IOM DR: A Bilingual, Tropical Song to Combat COVID-19 and Unite Two Peoples
Santo Domingo – These days you can hear a catchy, Afro-Caribbean tune being shared on social media and playing on cell phones across the Dominican Republic. “Al Coronavirus, sácale los pies… súbele los vidrios… al Coronavirus…” (“Ditch the coronavirus… close the curtain on coronavirus…”), turning two popular Dominican expressions into the chorus of a song enjoyed both in Spanish and in Haitian Creole.
Xiomara Fortuna is a well-known singer-songwriter in the Dominican Republic and the Caribbean. It is not the first time she has incorporated Creole into her music. But, she explains, “It’s the first time I’ve written a whole song in Creole,” adding that until now, she’s only included a few verses of Creole in a few songs.
So why the change now? “I’m looking to connect with this population in the Caribbean, as we are brothers and sisters from the same archipelago and the same reality.”
A pioneer in Afro-Caribbean fusion, Xiomara Fortuna has received many awards and acknowledgements throughout her career, including the UNESCO Gandhi Medal and the Medal of Merit in the Arts from the Office of the President of the Dominican Republic and the Ministry for Women. In 2019, she received three nominations for the country’s prestigious Soberano Awards and has been named Alternative Artist of the Year.
According to the 2017 National Survey of Immigrants (ENI), run by the National Office for Statistics (ONE) here, there are 497,825 Haitian migrants living in the Dominican Republic, representing 87.2 per cent of the immigrant population.
“For us, translating all prevention materials and information about COVID-19 into Creole is a fundamental part of our response to the pandemic,” explained Josué Gastelbondo, IOM’s Chief of Mission in the Dominican Republic, “and when they asked us to support this song that’s intercultural as well as optimistic, from a very respected artist, we didn’t hesitate to support the campaign.”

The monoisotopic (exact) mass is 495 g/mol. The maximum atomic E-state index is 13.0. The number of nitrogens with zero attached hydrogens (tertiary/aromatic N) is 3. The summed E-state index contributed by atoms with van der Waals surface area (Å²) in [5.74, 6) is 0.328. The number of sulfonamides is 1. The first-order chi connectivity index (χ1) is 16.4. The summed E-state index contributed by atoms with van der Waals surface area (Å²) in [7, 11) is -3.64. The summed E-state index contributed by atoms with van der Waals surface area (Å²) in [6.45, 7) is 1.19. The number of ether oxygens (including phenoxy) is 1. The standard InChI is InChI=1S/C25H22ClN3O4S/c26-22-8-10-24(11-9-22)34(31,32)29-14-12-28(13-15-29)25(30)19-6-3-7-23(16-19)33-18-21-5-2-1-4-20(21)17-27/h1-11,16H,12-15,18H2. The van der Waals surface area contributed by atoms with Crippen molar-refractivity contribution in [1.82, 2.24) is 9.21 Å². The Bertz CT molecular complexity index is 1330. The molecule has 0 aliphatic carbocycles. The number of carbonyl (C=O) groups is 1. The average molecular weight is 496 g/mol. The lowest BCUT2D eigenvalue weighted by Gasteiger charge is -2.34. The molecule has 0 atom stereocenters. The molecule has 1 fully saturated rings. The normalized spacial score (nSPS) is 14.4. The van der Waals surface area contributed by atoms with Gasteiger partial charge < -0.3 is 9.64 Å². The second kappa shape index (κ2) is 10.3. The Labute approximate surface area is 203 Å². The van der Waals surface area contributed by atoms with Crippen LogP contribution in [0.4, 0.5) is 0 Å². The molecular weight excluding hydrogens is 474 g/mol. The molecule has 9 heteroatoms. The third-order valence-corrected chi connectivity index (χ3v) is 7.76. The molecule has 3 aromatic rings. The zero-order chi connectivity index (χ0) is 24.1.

The song is a joint message from IOM, the National Institute for Migration (a governmental institution) and the United Nations High Commissioner for Refugees (UNHCR), and it is now being shared on alternative radio stations and proliferating on social media.
“With an awareness of the current context, one day I went into my studio, picked up my drum, and as usually I started playing a plena (a musical genre) and I came up with this chorus ‘to coronavirus move your feet, raise the windows.’ I posted it on Instagram, and it went viral,” explained Fortuna.
“I thought about singing the song in Creole from the beginning. I told the National Institute for Migration about my idea, and I proposed it to the International Organization for Migration as well. I asked a Dominican-Haitian friend to translate the song for me, and I asked her to write it down how you would pronounce it. I spent two days learning the song and went back to my cell phone on Monday to record it in Creole.” The song was for the crisis, so it needed to be recorded quickly.
Haitians, she continues, “are part of us. They’re here in this country and I think they should have access to information, and it’s even better if they can get it in their own language… They can’t be excluded from reality, they can get infected, they can infect others… so the campaign needs to be broad and needs to reach everyone who lives in our country and beyond… it’s a problem that affects the whole world, COVID-19 has no borders, so there should be no borders for the messaging, either.”
For more information, please contact Zinnia Martínez at IOM Dominican Republic. Tel: +1 809 688 8174, Email: firstname.lastname@example.org.